What if I told you that there was a new technology that improved outcomes for patients of all ages, reduced pain and suffering, reduced time in the operating room, reduced anesthetic times and, the more you did it, the better it benefited patients. And here’s the kicker — it has no side effects. And it’s available everywhere care is delivered.”
Weinstock is director of Boston Children’s Hospital’s Simulator Program, SIMPeds. The technology is ultra-high-fidelity medical simulation coupled with a simple concept: practicing before game time.
I mean really practicing.
Working with Hollywood special effects artists, Weinstock and his team have taken neurosurgeons treating hydrocephalus from doing practice “seed-ectomies” on peppers to operating on pulsating, bleeding brain and skull models, complete with ultra-realistic hair.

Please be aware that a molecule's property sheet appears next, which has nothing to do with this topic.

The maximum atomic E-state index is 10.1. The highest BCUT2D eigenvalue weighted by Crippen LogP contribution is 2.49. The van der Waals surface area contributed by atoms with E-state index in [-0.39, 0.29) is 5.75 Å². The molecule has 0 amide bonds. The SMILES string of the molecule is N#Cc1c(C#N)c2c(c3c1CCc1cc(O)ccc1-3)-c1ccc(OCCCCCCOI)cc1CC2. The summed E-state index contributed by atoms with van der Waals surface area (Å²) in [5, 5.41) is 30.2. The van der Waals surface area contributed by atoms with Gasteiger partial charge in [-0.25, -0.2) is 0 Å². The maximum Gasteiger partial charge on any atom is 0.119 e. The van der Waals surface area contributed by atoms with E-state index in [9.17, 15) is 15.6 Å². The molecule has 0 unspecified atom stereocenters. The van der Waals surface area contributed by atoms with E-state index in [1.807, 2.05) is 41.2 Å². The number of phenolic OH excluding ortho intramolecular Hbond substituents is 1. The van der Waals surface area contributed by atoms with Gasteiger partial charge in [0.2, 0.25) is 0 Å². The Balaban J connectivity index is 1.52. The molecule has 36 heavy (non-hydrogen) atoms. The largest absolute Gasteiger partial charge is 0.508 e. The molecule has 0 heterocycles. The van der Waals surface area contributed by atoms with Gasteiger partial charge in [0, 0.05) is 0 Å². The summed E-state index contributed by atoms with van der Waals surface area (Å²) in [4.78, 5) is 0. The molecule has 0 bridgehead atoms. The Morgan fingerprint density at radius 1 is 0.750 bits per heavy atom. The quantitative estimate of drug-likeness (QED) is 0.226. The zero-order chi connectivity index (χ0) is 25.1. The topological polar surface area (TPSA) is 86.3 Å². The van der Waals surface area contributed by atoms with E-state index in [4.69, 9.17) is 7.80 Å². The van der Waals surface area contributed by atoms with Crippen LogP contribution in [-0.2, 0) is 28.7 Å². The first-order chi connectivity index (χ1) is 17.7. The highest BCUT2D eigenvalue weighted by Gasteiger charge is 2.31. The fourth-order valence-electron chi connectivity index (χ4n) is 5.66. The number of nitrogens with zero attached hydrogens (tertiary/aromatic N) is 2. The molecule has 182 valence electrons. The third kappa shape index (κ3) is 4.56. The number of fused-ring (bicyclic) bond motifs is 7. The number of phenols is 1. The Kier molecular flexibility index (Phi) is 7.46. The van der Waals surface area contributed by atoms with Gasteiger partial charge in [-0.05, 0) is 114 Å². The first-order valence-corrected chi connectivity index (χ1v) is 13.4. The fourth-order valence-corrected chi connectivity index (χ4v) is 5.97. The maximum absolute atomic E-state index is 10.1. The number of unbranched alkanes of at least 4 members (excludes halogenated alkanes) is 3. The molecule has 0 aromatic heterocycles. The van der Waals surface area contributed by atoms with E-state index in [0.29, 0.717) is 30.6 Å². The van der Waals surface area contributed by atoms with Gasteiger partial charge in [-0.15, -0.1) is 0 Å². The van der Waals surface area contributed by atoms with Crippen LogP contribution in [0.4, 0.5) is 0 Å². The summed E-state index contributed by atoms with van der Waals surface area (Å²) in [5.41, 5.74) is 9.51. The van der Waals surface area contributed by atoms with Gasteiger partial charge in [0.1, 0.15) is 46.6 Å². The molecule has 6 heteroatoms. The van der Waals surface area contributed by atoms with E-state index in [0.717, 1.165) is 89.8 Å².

In the high-risk hydrocephalus operation, surgeons must drain excess brain fluid by punching a small hole in a membrane near a vital brain artery — faithfully reproduced in the model. Until now, most surgeons haven’t had access to good training in guiding the scope.
Another example, one of Weinstock’s own patients, was a baby diagnosed prenatally with congenital diaphragmatic hernia (CDH). A hole in her diaphragm caused her intestines to press into her chest cavity, choking off her lungs. She would need life-saving surgery immediately after birth.
“Here’s the problem,” Weinstock said. “These disorders are rare. Even in the best hands in the world, there is still a challenge to get [enough] volume of these patients to get the expertise curve at 100 percent. They just don’t present that often.”
The baby with CDH was born at 3 a.m. Her life-size model was ready. “At 2 o’clock in the morning, we assembled the team,” said Weinstock. “We took the reproduced anatomy that we had gained out of scans and images, brought that team — the same team that would operate on this child in the hours ahead — to a simulated bedside and had them do the procedure.”